In the final model no enabling characteristics remained significantly associated with the content and timing of ANC.

Women with a COC index < 50 % (OR: 0.60; 95 % CI 0.42–0.84) and women who did not attend antenatal information classes (OR: 0.67; 95 % CI 0.47–0.94) had lower odds of obtaining a higher CTP classification compared with women with a COC index ≥ 50 % and those attending antenatal information classes respectively.

Discussion

This study compares ANC utilisation as classified by the CTP tool between two groups of ANC attendees in two different countries and identified predisposing, enabling and pregnancy-related determinants based on a pooled data set. To our knowledge this is the first international comparative study that has considered these three factors related to the content and timing of ANC. Unadjusted analysis reveal that women in urban Dutch regions receive more appropriate ANC than women in the Brussels Metropolitan Region. However, multivariate analysis do not indicate that the region in itself is a determinant of ANC utilisation when controlling for all individual characteristics. This finding makes the study unique. Irrespective of the region, adequate content and timing of ANC is associated with higher educational level, employed status, higher continuity of care and attendance of antenatal information classes.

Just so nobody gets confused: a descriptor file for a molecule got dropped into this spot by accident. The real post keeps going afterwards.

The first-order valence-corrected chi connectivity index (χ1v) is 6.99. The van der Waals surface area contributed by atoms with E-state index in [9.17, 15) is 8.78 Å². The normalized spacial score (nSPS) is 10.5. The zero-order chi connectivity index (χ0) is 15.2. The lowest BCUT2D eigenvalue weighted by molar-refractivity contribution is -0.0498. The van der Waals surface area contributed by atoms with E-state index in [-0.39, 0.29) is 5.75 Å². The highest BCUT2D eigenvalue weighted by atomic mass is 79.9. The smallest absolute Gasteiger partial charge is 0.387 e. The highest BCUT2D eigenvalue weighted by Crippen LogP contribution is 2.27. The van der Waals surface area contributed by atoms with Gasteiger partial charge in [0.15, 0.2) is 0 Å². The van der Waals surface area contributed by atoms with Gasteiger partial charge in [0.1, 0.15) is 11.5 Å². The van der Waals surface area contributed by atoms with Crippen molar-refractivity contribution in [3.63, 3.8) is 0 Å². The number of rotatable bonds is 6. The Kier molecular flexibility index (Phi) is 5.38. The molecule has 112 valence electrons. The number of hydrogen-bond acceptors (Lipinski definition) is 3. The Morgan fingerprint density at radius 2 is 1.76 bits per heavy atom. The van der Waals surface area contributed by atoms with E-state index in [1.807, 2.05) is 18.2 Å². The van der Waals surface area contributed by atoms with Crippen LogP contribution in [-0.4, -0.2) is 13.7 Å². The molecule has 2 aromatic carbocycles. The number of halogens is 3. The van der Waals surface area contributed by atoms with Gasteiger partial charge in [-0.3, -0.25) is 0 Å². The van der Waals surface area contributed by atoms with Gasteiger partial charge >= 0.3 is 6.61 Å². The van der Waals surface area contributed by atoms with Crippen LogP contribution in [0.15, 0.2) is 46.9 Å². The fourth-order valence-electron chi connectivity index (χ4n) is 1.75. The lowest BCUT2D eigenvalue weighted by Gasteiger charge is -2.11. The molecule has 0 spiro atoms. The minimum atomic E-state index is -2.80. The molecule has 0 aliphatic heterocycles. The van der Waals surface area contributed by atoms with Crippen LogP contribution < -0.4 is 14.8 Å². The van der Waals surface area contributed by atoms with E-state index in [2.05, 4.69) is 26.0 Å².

Previous studies have shown that a low educational level is associated with late initiation of ANC [7, 9], a low number of antenatal visits [6, 28], receiving no care at all [6] and a lower probability of being in a higher CTP category [8]. Lack of a paid job [9] and type of occupation [29] have also been related to inadequate ANC use. Choté et al. suggested that education may influence ANC use due to the level of general health knowledge and health literacy [9]. The knowledge and skills acquired through education may create better access to information, stimulate receptiveness to health education messages and thus enable to access and communicate with health care providers [30].